Close to one in five immigrants who committed to run a business “within” Prince Edward Island for a year spent 100 or more days abroad, according to government documents for the last fiscal year.Despite the days away, they were not disqualified from the program and have been granted permanent residency with the freedom to move anywhere in Canada.The figures provided to The Canadian Press through freedom-of-information laws show the self-reported travels of 88 immigrants in P.E.I’s Provincial Nominee Program (PNP) who signed deals saying they’d run a firm for 12 months.The absence rates demonstrate the Island needs to move to match the higher standards of other provinces, a veteran observer of Canada’s immigration programs says.“Prince Edward Island just has to up its game here,” said Richard Kurland, a Vancouver-based immigration lawyer and policy analyst, in a telephone interview.The Island program requires immigrants to “provide active and ongoing management of the business from within Prince Edward Island,” but the contracts also say the newcomers are only required to show they spend half the year in Canada.One person deemed to be a successful participant in the Island’s program was gone 182 days, a day short of the maximum allowed.Another 15 were on the road over 100 days, while about 43 per cent — or 39 people — were out of Canada for 50 days or more as their business continued.The province’s Office of Immigration says the standards are being looked at, but there’s no firm plan for changes at this point.“Would we ever look at increasing the days requirements in our program? That is one thing we’re currently looking at, to ensure it’s properly aligned with the outcomes we’re looking for … as well as ensuring they’re properly aligned with our sister provinces,” Jamie Aiken, the director of the Office of Immigration, said in an interview.Aiken said some people in the program are involved in tourism enterprises that may require them to travel internationally for lengthy periods to drum up business, while some businesses may be seasonal in nature.However, Kurland says the time immigrants can spend abroad follows a pattern of P.E.I.’s standards being notably easier to meet than most other provinces, particularly those of British Columbia and Ontario.“You have looser standards, there’s little enforcement and the person (immigrant) isn’t as legally obligated as in Ontario … to do more,” he said in a recent telephone interview.Under the program, applicants provide the Island government with a $200,000 deposit, and commit to invest $150,000 and manage a firm that incurs at least $75,000 in operating costs.After the deal is signed, the province nominates the investor to the federal Immigration Department as a permanent resident.After a year, the immigrants can claim a refund of $150,000 if they met the business requirements, and $50,000 more if they could prove to the province they stayed in the province for the minimum time period.The province has already acknowledged that two thirds of the PNP businesses in 2016-17, a total of 177 people, didn’t receive a refund for the business portion of their deposit, with the majority simply never opening a business. The province has said most nonetheless have remained in Canada, though there were no figures available for how many days this group is spending in the country.Island Investment Development Inc., a Crown corporation which holds the deposits for the newcomers’ businesses, indicates $18 million in net revenues as a result of forfeited deposits in 2016-17 — equivalent to about half the province’s projected new spending on infrastructure projects.In most other provinces, the business immigration systems don’t work that way.In Ontario and British Columbia, for example, the entrepreneurs are granted temporary work permits and the province only sends in the immigrants’ applications for permanent residency to Ottawa after the immigrants are deemed to have successfully carried out their end of the deal.In addition, in Ontario the immigrant entrepreneur must spend at least nine months of the year in the province while they’re in the program — or 274 days.In Nova Scotia, a clause in the entrepreneur category specifically states that “the business must be actively managed by the applicant from the place of business in Nova Scotia. The business must not be managed from another location in Nova Scotia or from another Canadian province or territory or other country.”A spokeswoman for the Nova Scotia department said work permits can be cancelled if random site checks showed participants aren’t in the province.Kurland says Prince Edward Island has immigrant communities forming, and with some evidence newcomers are choosing to settle in the province there’s little justification for P.E.I.’s standards to fall below those of other jurisdictions.“If P.E.I. brought its standards up to the levels of other provinces, there’d still be no shortage of takers for P.E.I. business immigration programs … I don’t understand why P.E.I. is unwilling to raise the bar,” he said.The current system on the Island has also been criticized for allowing applications for permanent residency when a business immigrant arrives, rather than requiring terms and conditions of the program first be met.Aiken said no changes are planned in that area.“Coming over and starting a business is a significant undertaking. To have the comfort that your permanent residence status has been granted at the time of landing does present some attractiveness to an individual,” he said.Follow (at)mtuttoncporg on Twitter.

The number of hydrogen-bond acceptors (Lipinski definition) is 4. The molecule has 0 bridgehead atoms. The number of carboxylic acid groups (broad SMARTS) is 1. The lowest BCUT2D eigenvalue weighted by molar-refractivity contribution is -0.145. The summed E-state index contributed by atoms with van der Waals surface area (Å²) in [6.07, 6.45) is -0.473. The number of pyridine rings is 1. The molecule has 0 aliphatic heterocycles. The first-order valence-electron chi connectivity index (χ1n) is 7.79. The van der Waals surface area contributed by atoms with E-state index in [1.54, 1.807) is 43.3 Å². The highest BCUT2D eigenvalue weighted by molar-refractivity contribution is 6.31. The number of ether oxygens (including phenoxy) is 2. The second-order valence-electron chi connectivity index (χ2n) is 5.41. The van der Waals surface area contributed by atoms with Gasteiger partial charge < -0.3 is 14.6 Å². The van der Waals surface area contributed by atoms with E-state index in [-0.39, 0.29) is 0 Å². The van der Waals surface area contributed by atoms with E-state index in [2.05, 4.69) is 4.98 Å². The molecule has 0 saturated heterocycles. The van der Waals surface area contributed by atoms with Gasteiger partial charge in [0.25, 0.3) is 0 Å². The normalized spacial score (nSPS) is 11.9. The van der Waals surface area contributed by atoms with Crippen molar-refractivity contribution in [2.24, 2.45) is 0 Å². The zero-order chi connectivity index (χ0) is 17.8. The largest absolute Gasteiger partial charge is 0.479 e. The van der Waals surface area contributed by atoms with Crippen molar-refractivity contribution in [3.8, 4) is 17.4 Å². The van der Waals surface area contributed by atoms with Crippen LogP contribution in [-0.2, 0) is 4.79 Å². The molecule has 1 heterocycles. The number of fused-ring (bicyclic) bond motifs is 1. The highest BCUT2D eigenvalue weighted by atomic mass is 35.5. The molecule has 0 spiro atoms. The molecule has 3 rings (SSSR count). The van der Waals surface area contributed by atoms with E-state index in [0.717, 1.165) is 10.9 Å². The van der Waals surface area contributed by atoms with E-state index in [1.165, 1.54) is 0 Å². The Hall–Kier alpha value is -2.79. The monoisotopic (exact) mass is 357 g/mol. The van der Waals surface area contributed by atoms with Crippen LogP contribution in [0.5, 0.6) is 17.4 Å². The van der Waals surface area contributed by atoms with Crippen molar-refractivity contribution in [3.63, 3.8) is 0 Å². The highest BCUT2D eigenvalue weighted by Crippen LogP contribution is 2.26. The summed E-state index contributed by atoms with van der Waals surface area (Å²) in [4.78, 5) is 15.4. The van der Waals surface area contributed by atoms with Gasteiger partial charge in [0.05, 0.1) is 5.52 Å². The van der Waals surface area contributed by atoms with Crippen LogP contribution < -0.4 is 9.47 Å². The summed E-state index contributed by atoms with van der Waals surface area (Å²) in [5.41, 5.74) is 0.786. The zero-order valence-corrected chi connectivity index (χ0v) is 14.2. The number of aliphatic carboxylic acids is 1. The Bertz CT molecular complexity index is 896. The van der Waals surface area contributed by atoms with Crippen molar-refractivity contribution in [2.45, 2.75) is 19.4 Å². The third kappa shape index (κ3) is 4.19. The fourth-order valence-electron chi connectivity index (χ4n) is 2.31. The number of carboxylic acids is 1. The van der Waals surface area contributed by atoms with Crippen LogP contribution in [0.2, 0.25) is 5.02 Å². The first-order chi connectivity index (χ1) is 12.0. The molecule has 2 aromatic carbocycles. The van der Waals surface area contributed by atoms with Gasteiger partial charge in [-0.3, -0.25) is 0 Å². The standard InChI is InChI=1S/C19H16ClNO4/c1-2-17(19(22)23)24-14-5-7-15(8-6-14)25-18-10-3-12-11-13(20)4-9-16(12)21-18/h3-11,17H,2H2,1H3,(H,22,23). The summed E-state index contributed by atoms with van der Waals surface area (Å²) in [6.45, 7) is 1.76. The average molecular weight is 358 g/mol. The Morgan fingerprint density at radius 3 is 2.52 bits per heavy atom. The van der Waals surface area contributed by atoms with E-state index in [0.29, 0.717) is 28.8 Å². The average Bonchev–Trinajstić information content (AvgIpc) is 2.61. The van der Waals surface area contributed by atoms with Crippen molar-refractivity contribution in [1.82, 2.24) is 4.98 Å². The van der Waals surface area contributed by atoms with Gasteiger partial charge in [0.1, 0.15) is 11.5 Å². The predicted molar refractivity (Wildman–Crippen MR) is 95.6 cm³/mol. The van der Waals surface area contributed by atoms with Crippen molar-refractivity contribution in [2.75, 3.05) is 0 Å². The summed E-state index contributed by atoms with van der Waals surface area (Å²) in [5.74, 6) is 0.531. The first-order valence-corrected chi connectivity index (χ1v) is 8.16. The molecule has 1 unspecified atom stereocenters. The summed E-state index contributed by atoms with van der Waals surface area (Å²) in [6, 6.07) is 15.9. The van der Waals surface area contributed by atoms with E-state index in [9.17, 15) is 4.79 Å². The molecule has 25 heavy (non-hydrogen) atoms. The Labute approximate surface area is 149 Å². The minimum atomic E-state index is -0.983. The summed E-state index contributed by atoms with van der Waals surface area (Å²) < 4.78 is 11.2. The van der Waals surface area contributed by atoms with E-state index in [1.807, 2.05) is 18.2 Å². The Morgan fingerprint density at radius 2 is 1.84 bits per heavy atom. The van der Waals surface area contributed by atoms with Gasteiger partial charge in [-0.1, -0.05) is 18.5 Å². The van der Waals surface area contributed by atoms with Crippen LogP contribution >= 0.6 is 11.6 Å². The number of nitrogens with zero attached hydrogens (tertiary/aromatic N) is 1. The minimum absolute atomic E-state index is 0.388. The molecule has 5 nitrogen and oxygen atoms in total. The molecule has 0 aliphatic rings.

VICTORIA – Victoria, B.C. has landed the top spot on Christie’s global list of hottest luxury housing markets.The real estate arm of the famed auction company says strong year-over-year sales growth and high domestic demand for housing catapulted the Vancouver Island community to lead a list of cities around the world on the annual list.Trailing Victoria on last year’s list are San Diego and Orange County, Calif., followed by Washington D.C. and Paris.Christie’s says the Victoria market earned such a high ranking because it is seeing an influx of buyers from the United States and China and sales rates that rival frenzied and neighbouring markets Toronto and Vancouver.It says the average time it took to sell a luxury property in Victoria last year was only 32 days, down from 41 days in 2016, making it one of the most fast-paced markets in the world.Christie’s also listed Toronto in the ninth spot on its list of most luxurious global cities for prime property and Muskoka, Ont. in the second position for its rankings of the hottest secondary home markets.